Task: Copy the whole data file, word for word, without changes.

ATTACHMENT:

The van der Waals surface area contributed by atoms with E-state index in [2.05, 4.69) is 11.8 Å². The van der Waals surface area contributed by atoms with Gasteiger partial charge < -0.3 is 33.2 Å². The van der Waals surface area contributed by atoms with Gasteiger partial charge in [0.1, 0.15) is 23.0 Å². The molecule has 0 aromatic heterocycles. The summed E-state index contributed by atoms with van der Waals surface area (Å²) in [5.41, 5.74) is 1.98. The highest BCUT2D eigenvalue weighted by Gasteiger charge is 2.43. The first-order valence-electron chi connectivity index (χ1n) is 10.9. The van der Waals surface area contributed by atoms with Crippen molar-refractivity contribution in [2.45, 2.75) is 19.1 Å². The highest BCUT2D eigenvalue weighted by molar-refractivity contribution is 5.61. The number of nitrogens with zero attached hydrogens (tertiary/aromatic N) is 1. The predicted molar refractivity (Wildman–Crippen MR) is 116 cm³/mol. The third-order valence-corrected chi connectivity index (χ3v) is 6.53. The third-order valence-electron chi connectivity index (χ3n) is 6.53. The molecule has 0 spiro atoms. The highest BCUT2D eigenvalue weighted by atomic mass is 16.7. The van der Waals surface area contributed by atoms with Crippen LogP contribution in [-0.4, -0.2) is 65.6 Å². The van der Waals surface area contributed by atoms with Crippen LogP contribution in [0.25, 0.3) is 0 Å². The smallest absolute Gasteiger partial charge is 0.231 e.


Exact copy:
The van der Waals surface area contributed by atoms with E-state index in [2.05, 4.69) is 11.8 Å². The van der Waals surface area contributed by atoms with Gasteiger partial charge < -0.3 is 33.2 Å². The van der Waals surface area contributed by atoms with Gasteiger partial charge in [0.1, 0.15) is 23.0 Å². The molecule has 0 aromatic heterocycles. The summed E-state index contributed by atoms with van der Waals surface area (Å²) in [5.41, 5.74) is 1.98. The highest BCUT2D eigenvalue weighted by Gasteiger charge is 2.43. The first-order valence-electron chi connectivity index (χ1n) is 10.9. The van der Waals surface area contributed by atoms with Crippen molar-refractivity contribution in [2.45, 2.75) is 19.1 Å². The highest BCUT2D eigenvalue weighted by molar-refractivity contribution is 5.61. The number of nitrogens with zero attached hydrogens (tertiary/aromatic N) is 1. The predicted molar refractivity (Wildman–Crippen MR) is 116 cm³/mol. The third-order valence-corrected chi connectivity index (χ3v) is 6.53. The third-order valence-electron chi connectivity index (χ3n) is 6.53. The molecule has 0 spiro atoms. The highest BCUT2D eigenvalue weighted by atomic mass is 16.7. The van der Waals surface area contributed by atoms with Crippen LogP contribution in [-0.4, -0.2) is 65.6 Å². The van der Waals surface area contributed by atoms with Crippen LogP contribution in [0.25, 0.3) is 0 Å². The smallest absolute Gasteiger partial charge is 0.231 e.